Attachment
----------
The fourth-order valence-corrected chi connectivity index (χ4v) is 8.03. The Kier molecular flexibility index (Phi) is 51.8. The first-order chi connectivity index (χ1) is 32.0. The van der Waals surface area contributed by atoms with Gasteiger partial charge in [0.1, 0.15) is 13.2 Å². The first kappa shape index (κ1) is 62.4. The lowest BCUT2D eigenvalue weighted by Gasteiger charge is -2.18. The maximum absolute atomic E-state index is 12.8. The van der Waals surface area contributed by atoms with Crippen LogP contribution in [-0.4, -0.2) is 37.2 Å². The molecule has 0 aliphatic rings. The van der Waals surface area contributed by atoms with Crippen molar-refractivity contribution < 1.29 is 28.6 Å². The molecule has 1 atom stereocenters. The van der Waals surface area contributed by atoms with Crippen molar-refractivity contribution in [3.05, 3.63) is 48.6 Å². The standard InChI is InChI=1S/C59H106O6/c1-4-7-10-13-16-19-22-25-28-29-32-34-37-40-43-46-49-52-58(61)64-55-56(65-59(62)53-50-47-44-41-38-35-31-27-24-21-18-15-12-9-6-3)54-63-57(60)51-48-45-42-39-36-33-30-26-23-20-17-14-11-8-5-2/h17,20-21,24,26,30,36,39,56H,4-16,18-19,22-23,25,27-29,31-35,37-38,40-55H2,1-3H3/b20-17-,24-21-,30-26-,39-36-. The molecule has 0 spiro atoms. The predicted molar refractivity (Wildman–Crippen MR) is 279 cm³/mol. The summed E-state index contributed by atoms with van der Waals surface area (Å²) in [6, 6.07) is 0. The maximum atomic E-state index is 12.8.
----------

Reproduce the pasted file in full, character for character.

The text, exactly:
The fourth-order valence-corrected chi connectivity index (χ4v) is 8.03. The Kier molecular flexibility index (Phi) is 51.8. The first-order chi connectivity index (χ1) is 32.0. The van der Waals surface area contributed by atoms with Gasteiger partial charge in [0.1, 0.15) is 13.2 Å². The first kappa shape index (κ1) is 62.4. The lowest BCUT2D eigenvalue weighted by Gasteiger charge is -2.18. The maximum absolute atomic E-state index is 12.8. The van der Waals surface area contributed by atoms with Crippen LogP contribution in [-0.4, -0.2) is 37.2 Å². The molecule has 0 aliphatic rings. The van der Waals surface area contributed by atoms with Crippen molar-refractivity contribution < 1.29 is 28.6 Å². The molecule has 1 atom stereocenters. The van der Waals surface area contributed by atoms with Crippen molar-refractivity contribution in [3.05, 3.63) is 48.6 Å². The standard InChI is InChI=1S/C59H106O6/c1-4-7-10-13-16-19-22-25-28-29-32-34-37-40-43-46-49-52-58(61)64-55-56(65-59(62)53-50-47-44-41-38-35-31-27-24-21-18-15-12-9-6-3)54-63-57(60)51-48-45-42-39-36-33-30-26-23-20-17-14-11-8-5-2/h17,20-21,24,26,30,36,39,56H,4-16,18-19,22-23,25,27-29,31-35,37-38,40-55H2,1-3H3/b20-17-,24-21-,30-26-,39-36-. The molecule has 0 spiro atoms. The predicted molar refractivity (Wildman–Crippen MR) is 279 cm³/mol. The summed E-state index contributed by atoms with van der Waals surface area (Å²) in [6, 6.07) is 0. The maximum atomic E-state index is 12.8.